In a discussion on Politics Live about a dinner the prime minister hosted for Tory MPs yesterday, the Conservative MP for Aylesbury confirmed Johnson made the comments but rejected critics who said he got "the tone badly wrong".
"He made a joke. It was a lighthearted joke," she said.
"Appallingly bad taste," SNP MP John Nicolson replied and said the prime minister had got "the tone badly wrong" after appearing to question whether Wallis' revelation was triggered by Johnson's joke.
"Not correct at all," Leadsom retorted, "the prime minister right from the despatch box only last week was talking about how absolutely vital it is that all trans people are treated with the maximum respect and kindness and generosity."
In parliament last week, Johnson said the “basic facts of biology” are “overwhelmingly important” after being asked about trans rights at PMQs.
He added that when people are keen to “make a transition in their lives” they must be “treated with the maximum possible generosity and respect”.
"We have systems in this country that allow that and have done for a long time, and we should be very proud of it,” he said.
Leadsom continued: "Our colleague has been hugely supported by Conservatives and we all gather round one of our own who has made a very very brave statement in appalling circumstances and I don't think it is right or fair that you should somehow suggest that the prime minister's lighthearted joke led to such a very very serious statement."
Andrea Leadsom says joke made by Boris Johnson at Conservative dinner last night referencing "those who had been assigned male and female at birth" was "lighthearted"\n\n"Appallingly bad taste," says SNP MP John Nicolson\n#PoliticsLive https://bbc.in/3JRUYjL\u00a0pic.twitter.com/5vbhEfa0AH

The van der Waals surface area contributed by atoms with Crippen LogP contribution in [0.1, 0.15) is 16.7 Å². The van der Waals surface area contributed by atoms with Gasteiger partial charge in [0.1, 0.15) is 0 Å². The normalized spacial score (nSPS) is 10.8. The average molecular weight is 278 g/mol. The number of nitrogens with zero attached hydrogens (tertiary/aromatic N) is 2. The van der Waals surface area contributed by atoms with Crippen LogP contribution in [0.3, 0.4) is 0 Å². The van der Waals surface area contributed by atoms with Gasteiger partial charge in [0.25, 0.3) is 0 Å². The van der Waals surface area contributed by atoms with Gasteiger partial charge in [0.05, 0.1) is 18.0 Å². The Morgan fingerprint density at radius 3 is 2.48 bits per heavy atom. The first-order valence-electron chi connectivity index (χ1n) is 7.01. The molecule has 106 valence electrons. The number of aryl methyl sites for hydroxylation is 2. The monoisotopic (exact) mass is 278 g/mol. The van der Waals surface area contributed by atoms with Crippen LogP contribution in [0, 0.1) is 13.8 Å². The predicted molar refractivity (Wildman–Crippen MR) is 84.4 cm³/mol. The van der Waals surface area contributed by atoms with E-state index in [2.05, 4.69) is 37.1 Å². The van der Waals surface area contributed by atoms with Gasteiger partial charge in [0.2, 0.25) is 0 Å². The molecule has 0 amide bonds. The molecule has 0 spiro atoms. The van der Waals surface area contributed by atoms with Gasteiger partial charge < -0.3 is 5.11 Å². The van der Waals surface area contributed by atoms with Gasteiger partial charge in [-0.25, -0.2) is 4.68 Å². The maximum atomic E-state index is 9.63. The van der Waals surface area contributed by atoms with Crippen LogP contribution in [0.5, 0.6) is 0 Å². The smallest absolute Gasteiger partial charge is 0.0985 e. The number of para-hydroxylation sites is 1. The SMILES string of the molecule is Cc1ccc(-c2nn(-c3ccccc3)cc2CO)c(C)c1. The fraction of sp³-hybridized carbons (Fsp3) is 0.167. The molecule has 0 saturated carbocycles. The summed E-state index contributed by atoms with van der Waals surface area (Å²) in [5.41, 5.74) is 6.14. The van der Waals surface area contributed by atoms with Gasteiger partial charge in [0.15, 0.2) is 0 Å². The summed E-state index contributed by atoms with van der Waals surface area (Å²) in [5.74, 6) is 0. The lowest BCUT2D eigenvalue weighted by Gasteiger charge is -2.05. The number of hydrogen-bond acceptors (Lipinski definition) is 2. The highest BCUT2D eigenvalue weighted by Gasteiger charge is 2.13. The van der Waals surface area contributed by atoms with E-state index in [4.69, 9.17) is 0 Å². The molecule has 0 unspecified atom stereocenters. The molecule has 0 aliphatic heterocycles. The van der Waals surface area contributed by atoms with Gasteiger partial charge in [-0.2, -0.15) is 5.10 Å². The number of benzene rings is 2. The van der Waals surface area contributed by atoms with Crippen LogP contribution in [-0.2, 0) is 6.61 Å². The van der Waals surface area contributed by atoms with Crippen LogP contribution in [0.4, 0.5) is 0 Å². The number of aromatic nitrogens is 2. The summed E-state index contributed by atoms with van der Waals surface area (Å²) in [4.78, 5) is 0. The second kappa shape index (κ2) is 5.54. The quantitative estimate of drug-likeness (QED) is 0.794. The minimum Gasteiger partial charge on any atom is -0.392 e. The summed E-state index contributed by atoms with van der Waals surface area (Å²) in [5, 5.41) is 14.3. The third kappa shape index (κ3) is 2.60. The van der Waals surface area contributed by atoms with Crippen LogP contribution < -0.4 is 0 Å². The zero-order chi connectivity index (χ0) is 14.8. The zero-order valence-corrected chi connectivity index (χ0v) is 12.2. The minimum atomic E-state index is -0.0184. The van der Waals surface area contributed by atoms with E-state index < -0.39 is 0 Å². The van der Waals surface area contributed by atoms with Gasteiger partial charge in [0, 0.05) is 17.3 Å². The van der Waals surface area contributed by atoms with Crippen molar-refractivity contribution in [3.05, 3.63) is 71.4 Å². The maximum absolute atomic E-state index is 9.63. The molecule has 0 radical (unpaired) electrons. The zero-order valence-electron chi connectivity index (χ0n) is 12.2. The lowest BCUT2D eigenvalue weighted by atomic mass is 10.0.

Let's remember the joke in question because - yes - the sun has risen on a new day and the news once again is dominated by arguing over comments Johnson has made, because this is the prime minister we have.
"Good evening ladies and gentleman, or as Keir Starmer would put it, people who are assigned female or male at birth,” he had quipped, according to Politico, referring to the Labour leader's refusal to answer whether a woman can have a penis in an interview with LBC earlier this week.
The morning after he made the joke Wallis posted a statement on Twitter about his gender dysphoria. It read:
"I’m trans. Or to be more accurate, I want to be. I’ve been diagnosed with gender dysphoria and I’ve felt this way since I was a very young child. I had no intention of ever sharing this with you. I always imagined I would leave politics well before I ever said this out loud.
"I have never lived my truth and I’m not sure how. Perhaps it starts with telling everyone."
In a new statement, Wallis said: "I am overwhelmed by the kindness and support I have received in the last few hours. I am proud to be completely open and honest about the struggles I have had, and continue to have, with my identity. However, I remain the same person I was yesterday. For the time being, I will continue to present as I always have and will use he/him/his pronouns."
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